It’s tiny, but Leland has lots to brag about
One of the true pleasures of working in journalism is that you never know where a story might take you.
A perfect example is the entertainment article in this issue. It is about a long-forgotten cowboy movie star named Bob Baker, who was born in Forest City, Iowa, and spent his early years there, much like John Wayne did in Winterset.
At the time I began working on the Baker article, I could have never guessed that the story would lead me to the office of the Iowa governor, and then to one of today’s biggest movie stars.
The trail begins in Leland, a berg of 289 residents (2010 census) just four miles north of Forest City. The little town was named for John D. Leland, who was born in Lane County, New York, and moved to both Ohio and Illinois before coming to Forest City in 1880 to open a law firm.
Leland bought a large tract of land north of Forest City and platted a village, where he set up a general store and practiced law, and occasionally even used his home for a hotel. Since he also served as the postmaster, he called the village Lelandsburg.
John Leland died on May 20, 1911, at age 75. His granddaughter was Ethel Leland … who married Guy Weed in Forest City, and on November 8, 1910, gave birth to a son that they named Stanley Weed. As a tribute to her grandfather, Ethel suggested that Stanley’s middle name be Leland, and her husband agreed.
The Weeds had four more children and eventually moved west, winding up in Arizona. It was Ethel Weed who wrote the letter to Universal Studios (see page 5 of the Bob Baker story) suggesting that her son would be a good movie cowboy in the fashion of Gene Autry, who changed the western movie landscape when he became Hollywood’s first singing cowboy sensation in the late 1930s.
When Stanley Leland Weed was signed by Universal Studios, his name was changed to Bob Baker.
When I pulled up Leland, Iowa, on google to learn more about Stanley’s namesake, I discovered two fascinating pieces of information. First, Leland is the hometown of Terry Branstad, who was raised on a farm there and attended school in Forest City and has become one of the best-known political figures in Iowa history. In 1983, Branstad became Iowa’s youngest governor at age 36, and today he is the longest serving governor in state history.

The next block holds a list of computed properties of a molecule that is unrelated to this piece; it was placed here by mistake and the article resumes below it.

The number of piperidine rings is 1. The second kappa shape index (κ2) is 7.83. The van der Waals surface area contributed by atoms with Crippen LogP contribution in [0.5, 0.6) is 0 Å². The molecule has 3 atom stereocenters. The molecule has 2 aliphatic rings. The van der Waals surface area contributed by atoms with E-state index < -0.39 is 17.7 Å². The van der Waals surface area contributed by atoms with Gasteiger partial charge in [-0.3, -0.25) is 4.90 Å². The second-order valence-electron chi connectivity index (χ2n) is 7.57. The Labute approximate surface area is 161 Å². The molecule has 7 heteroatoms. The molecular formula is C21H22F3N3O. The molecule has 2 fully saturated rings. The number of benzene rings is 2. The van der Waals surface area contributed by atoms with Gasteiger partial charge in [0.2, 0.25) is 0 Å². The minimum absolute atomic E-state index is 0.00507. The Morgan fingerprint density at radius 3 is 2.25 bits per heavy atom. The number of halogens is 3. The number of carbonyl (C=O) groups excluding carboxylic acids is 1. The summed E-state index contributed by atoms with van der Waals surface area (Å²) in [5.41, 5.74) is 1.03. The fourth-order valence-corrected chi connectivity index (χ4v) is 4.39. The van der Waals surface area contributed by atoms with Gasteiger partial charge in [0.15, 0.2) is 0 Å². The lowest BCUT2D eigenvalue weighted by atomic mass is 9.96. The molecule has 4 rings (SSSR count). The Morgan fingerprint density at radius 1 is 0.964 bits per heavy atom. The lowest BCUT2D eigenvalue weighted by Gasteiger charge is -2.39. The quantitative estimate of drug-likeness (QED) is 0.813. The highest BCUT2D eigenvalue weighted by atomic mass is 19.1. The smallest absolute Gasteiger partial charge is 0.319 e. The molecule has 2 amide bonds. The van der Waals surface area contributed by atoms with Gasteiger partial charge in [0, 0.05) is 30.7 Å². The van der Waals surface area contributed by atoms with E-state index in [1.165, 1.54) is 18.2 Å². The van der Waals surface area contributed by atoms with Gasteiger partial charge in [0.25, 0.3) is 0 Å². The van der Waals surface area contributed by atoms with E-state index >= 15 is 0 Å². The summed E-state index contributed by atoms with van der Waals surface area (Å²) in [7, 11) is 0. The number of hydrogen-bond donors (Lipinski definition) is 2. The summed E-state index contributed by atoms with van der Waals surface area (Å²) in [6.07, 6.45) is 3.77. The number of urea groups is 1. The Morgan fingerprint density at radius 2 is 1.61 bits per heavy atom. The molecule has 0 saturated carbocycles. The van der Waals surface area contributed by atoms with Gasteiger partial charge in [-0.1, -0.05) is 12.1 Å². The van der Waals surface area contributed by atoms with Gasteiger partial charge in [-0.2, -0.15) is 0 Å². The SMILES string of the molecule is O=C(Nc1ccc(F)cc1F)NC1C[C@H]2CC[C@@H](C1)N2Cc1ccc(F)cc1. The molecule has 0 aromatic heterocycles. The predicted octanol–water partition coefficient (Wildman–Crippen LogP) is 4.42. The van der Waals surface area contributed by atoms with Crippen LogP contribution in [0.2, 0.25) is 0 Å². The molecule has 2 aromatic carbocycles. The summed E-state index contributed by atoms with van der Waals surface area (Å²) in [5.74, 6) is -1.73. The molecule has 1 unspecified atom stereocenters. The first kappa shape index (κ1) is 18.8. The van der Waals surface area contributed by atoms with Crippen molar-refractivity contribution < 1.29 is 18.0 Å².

I contacted local historian Ruth Leibrand to learn more about Leland, and we began chatting about Terry Branstad. She remembers seeing him play football, basketball and baseball at Forest City High School. Ruth also knew a little about Bob Baker and the Weed family. She has been very helpful in helping me sort through the particulars.
While reading about Leland, I was surprised to see that Kevin Costner, one of the today’s top movie stars, brought his band to the little town on January 28, 2009, to play at Mitchell’s Diner. Of course, all Iowa movie fans know that Costner’s connection to Iowa began in 1989 with the hit movie, “Field of Dreams”.
Costner and his Modern West Band tour the country, usually hitting big cities like Tampa, Des Moines and Minneapolis. But one of their songs is about Leland and what life was like there many years ago, so they decided to play there. The song goes like this:
“Take a walk down main street,
have a look around.
Now look in all the windows.
The empty buildings in this town.
Imagine all the people
Who came and had to go.
Look for something better
In the dream on down the road.
You can’t spend a dime in Leland, Iowa,
‘cause every store in town’s run out of luck.”
There’s more to the song, but you get the point. There’s not a lot going on in Leland, Iowa, these days. There are lots of memories, though, and more than a little pride.
So my story went from Bob Baker, singing cowboy star of the 1938-1940 era … to Iowa’s longest serving governor … to Kevin Costner, who also starred in the 1994 film “Wyatt Earp”, playing the title role.
And did I mention that Wyatt Earp lived in Pella, Iowa, for a spell as a youth? But that is a story for another day….
(Mike Chapman is the publisher of Iowa History Journal. Born and raised in Waterloo, he retired from a 35-year newspaper career in 2002. He is the author of 21 books and is a public speaker. He and his wife, Bev, live in Newton.)